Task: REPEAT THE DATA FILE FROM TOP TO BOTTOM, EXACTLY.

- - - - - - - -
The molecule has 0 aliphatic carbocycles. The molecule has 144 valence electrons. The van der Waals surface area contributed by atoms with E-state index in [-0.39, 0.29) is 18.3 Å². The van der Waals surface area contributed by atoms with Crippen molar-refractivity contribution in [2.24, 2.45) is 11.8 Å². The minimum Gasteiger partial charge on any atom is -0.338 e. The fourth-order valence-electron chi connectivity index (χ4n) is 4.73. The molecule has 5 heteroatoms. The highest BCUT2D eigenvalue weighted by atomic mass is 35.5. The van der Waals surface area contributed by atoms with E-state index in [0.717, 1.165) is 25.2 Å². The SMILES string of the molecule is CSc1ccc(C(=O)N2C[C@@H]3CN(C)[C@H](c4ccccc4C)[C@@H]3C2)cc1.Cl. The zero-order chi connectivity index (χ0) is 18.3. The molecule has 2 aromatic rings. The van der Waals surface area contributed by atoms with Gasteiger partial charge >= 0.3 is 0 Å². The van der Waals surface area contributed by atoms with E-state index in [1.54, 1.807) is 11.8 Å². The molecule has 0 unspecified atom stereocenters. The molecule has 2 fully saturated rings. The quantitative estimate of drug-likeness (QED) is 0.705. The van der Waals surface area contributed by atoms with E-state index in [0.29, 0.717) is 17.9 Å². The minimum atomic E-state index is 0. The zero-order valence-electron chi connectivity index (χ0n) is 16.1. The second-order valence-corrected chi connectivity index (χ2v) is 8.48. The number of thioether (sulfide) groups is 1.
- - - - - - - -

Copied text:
The molecule has 0 aliphatic carbocycles. The molecule has 144 valence electrons. The van der Waals surface area contributed by atoms with E-state index in [-0.39, 0.29) is 18.3 Å². The van der Waals surface area contributed by atoms with Crippen molar-refractivity contribution in [2.24, 2.45) is 11.8 Å². The minimum Gasteiger partial charge on any atom is -0.338 e. The fourth-order valence-electron chi connectivity index (χ4n) is 4.73. The molecule has 5 heteroatoms. The highest BCUT2D eigenvalue weighted by atomic mass is 35.5. The van der Waals surface area contributed by atoms with E-state index in [0.717, 1.165) is 25.2 Å². The SMILES string of the molecule is CSc1ccc(C(=O)N2C[C@@H]3CN(C)[C@H](c4ccccc4C)[C@@H]3C2)cc1.Cl. The zero-order chi connectivity index (χ0) is 18.3. The molecule has 2 aromatic rings. The van der Waals surface area contributed by atoms with Gasteiger partial charge >= 0.3 is 0 Å². The van der Waals surface area contributed by atoms with E-state index in [1.54, 1.807) is 11.8 Å². The molecule has 0 unspecified atom stereocenters. The molecule has 2 fully saturated rings. The quantitative estimate of drug-likeness (QED) is 0.705. The van der Waals surface area contributed by atoms with E-state index in [0.29, 0.717) is 17.9 Å². The minimum atomic E-state index is 0. The zero-order valence-electron chi connectivity index (χ0n) is 16.1. The second-order valence-corrected chi connectivity index (χ2v) is 8.48. The number of thioether (sulfide) groups is 1.